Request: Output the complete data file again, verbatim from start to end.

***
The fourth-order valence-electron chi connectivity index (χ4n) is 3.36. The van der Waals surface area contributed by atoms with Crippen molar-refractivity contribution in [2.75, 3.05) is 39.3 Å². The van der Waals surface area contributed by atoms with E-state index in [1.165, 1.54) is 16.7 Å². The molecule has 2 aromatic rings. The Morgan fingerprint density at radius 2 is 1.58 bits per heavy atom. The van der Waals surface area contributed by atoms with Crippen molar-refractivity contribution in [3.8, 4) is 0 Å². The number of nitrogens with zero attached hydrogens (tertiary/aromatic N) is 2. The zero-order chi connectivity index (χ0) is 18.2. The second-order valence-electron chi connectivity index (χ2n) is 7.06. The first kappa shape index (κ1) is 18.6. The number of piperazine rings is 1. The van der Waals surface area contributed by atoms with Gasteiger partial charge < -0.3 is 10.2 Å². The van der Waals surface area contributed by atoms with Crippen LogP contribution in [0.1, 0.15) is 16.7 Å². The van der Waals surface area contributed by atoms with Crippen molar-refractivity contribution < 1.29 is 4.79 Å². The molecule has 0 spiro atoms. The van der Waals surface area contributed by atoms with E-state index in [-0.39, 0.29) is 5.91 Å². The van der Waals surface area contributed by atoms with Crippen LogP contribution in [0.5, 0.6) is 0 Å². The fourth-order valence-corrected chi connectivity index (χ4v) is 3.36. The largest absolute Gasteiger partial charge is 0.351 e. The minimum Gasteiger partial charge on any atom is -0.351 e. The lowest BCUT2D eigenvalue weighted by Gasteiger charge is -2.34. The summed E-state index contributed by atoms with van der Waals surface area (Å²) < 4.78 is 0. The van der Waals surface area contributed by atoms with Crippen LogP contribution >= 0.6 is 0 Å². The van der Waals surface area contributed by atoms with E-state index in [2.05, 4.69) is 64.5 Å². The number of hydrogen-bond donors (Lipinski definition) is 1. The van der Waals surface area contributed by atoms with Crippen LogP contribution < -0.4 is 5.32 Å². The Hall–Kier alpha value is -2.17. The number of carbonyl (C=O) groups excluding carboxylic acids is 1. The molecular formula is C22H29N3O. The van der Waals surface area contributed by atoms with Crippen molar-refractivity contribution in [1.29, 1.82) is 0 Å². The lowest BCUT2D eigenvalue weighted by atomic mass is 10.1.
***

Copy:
The fourth-order valence-electron chi connectivity index (χ4n) is 3.36. The van der Waals surface area contributed by atoms with Crippen molar-refractivity contribution in [2.75, 3.05) is 39.3 Å². The van der Waals surface area contributed by atoms with E-state index in [1.165, 1.54) is 16.7 Å². The molecule has 2 aromatic rings. The Morgan fingerprint density at radius 2 is 1.58 bits per heavy atom. The van der Waals surface area contributed by atoms with Crippen molar-refractivity contribution in [3.8, 4) is 0 Å². The number of nitrogens with zero attached hydrogens (tertiary/aromatic N) is 2. The zero-order chi connectivity index (χ0) is 18.2. The second-order valence-electron chi connectivity index (χ2n) is 7.06. The first kappa shape index (κ1) is 18.6. The number of piperazine rings is 1. The van der Waals surface area contributed by atoms with Gasteiger partial charge < -0.3 is 10.2 Å². The van der Waals surface area contributed by atoms with Crippen LogP contribution in [0.1, 0.15) is 16.7 Å². The van der Waals surface area contributed by atoms with Crippen molar-refractivity contribution < 1.29 is 4.79 Å². The molecule has 0 spiro atoms. The van der Waals surface area contributed by atoms with E-state index in [-0.39, 0.29) is 5.91 Å². The van der Waals surface area contributed by atoms with Crippen LogP contribution in [0.5, 0.6) is 0 Å². The fourth-order valence-corrected chi connectivity index (χ4v) is 3.36. The largest absolute Gasteiger partial charge is 0.351 e. The minimum Gasteiger partial charge on any atom is -0.351 e. The lowest BCUT2D eigenvalue weighted by Gasteiger charge is -2.34. The summed E-state index contributed by atoms with van der Waals surface area (Å²) < 4.78 is 0. The van der Waals surface area contributed by atoms with Crippen LogP contribution >= 0.6 is 0 Å². The van der Waals surface area contributed by atoms with E-state index in [2.05, 4.69) is 64.5 Å². The number of hydrogen-bond donors (Lipinski definition) is 1. The van der Waals surface area contributed by atoms with Crippen LogP contribution < -0.4 is 5.32 Å². The Hall–Kier alpha value is -2.17. The number of carbonyl (C=O) groups excluding carboxylic acids is 1. The molecular formula is C22H29N3O. The van der Waals surface area contributed by atoms with Crippen molar-refractivity contribution in [1.29, 1.82) is 0 Å². The lowest BCUT2D eigenvalue weighted by atomic mass is 10.1.